Michael McLean Music

June7th

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During my high school years I lived in Chicago and then we moved to New Jersey (about 15 miles from the George Washington bridge into Manhattan).  Not very many Mormons there at that time, but I was lucky to have a wonderful collection of friends from so many different faiths.  Great hearts, great people, and willing to share their understanding of spiritual matters with me freely, and let me do the same.  There was something very heavenly about that for me.  It set a foundation for my life in which the great spiritual discussions were always prompted by someone starting out with a central question and then came the exchange: What does everyone think this or that really means? Have you found an answer to this question that satisfies both your intellect AND your heart?   How did you come to that realization or conclusion?   And finally, everyone had a chance to share what, as of that particular conversation, they truly believed.

Well, today at church, I was thinking deeply about the central moment of my worship…taking of the sacrament, or as my friends back east would say, taking communion.  In my church, the prayer to bless the emblems of the sacrament states that we eat the bread and drink the wine (in our church it’s water) to remember Jesus and as a promise that we’ll follow Him so that His spirit will always be with us.    I invested some serious time in asking myself what it feels like to have that spirit with me….and if it was actually possible for mere mortals to always have it.

While I was thinking about this I had one of those spiritual conversations I just told you about, only it was with myself.  I played all the parts in the exchange.   I asked, “Is having ‘His Spirit’ with us a feeling that can be identified…you know, a this is it feeling, and if so, is it always pretty much the same sort of feeling.  Like the sweet aha when an answer comes about a spiritual question, or the reassuring feeling that a prayer is finally being answered.   Is it possible for those feelings to be around us always.   I mean ALWAYS!???! And if we’re not feeling it always is it ALWAYS our own fault?  Does heaven cut us any slack if we drift away from always thinking about these sorts of things while we’re, you know, making a living or paying the light bill or picking up the dry cleaning?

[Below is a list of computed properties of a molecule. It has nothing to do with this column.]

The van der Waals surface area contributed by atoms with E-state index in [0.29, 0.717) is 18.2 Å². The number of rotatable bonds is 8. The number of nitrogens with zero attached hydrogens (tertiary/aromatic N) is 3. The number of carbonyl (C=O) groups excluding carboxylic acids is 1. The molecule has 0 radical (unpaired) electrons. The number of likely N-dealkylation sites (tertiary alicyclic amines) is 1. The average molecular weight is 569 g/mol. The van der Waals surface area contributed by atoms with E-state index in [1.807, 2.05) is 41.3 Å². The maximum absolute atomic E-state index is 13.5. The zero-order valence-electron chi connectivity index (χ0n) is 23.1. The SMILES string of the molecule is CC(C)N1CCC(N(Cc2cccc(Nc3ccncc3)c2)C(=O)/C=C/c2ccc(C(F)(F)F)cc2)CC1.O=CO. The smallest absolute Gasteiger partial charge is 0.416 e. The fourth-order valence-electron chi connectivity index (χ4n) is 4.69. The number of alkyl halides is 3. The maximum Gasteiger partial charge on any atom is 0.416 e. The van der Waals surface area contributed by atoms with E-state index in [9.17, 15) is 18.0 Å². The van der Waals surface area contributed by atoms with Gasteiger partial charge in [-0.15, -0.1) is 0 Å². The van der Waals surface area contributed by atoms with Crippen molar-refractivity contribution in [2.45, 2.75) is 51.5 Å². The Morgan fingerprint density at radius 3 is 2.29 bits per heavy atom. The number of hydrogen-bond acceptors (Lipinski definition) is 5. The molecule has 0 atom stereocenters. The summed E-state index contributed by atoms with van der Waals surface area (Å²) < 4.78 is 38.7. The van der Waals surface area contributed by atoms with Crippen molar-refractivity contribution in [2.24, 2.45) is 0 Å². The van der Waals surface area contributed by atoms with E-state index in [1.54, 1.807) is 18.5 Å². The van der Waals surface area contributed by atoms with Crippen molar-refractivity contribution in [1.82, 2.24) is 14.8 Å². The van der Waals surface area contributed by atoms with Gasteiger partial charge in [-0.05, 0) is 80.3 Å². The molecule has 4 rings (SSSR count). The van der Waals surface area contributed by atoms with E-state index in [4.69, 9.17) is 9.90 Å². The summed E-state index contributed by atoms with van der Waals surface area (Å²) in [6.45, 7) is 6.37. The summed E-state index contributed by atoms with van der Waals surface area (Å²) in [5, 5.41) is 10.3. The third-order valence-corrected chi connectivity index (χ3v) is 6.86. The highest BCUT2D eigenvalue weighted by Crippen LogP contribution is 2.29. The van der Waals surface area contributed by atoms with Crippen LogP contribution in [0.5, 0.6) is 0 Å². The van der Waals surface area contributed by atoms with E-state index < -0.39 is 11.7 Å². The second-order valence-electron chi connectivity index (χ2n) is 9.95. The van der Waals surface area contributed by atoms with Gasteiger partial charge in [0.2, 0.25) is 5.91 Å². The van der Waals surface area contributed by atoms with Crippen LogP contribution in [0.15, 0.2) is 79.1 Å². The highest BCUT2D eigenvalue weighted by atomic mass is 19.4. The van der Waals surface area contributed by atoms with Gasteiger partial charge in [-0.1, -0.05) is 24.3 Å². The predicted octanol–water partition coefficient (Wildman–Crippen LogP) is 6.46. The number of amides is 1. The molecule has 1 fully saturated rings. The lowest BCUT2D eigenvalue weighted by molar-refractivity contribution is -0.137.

This conversation went on for awhile and then I was forced to move on from church and postpone the conversation I was having with myself.   I needed to get to Centerville to celebrate my friend Jessica Hunt’s birthday a bit earlier than her actual birthday.  You see she’s going in for surgery Tuesday to replace the implant that has been used for the last five years to help her deal with the pain she’s been experiencing most of her life.  She’s going to be 22, and in the 10 years I’ve known her, she’s always suffered.  Not just from the extreme and relentless physical pain, but emotionally as well.

She told me tonight that she’s almost finished writing her life story.  Because she doesn’t know how long she has  (it’s miraculous that she’s still with us, the doctors say) and because she wants to express how she feels about God and what she’s learned from her earthly journey in a wheelchair and with cerebral palsy she wants to put it in her own words.  With her crippled hands, near total blindness and horrific pain it’s taken her longer than she’d like, but she promises I’ll get to read it as soon as she’s finished.

I took Lynne and Meggan, Bucky and Baby Sadie to spend some time with those who all love Jessica and her Italian mom,  American dad and siblings.  There were over fifty people at the party, each and everyone had been touched by this little girl in a wheelchair who is, and has been a hero to me since she first started coming to The Forgotten Carols and over the years inviting everyone she knows to join her. The huge plus is her mom is a fantastic Italian cook.  I don’t think she knows how to make anything that doesn’t delight the palate…but I digress.

Tonight I sat right next to my young friend Jessica for a while, wearing the t-shirt she made for me a couple of years ago with a picture of her and some of her friends smiling and proudly holding a poster of the Forgotten Carols.  Above the picture are the words, Michael McLean Club.  While we chatted about the upcoming surgery, what the doctors hoped to accomplish, if she was frightened about what was to come, every few minutes I’d ask if she was feeling well enough to continue…she always smiled and said yes, even though her body language suggested otherwise.

I reached over and held her hand as we spoke in between moments when others who were at the party came to express their love, give her a kiss, or tell them they would be praying for her as they said goodbye.   As all of this was happening, out of the blue, I felt like I heard a voice in my head, or more likely it was in my heart.  It must have listened in on my conversation I was having with myself earlier today because it referenced the question of what His spirit feels like, and whispered:  It feels like this.

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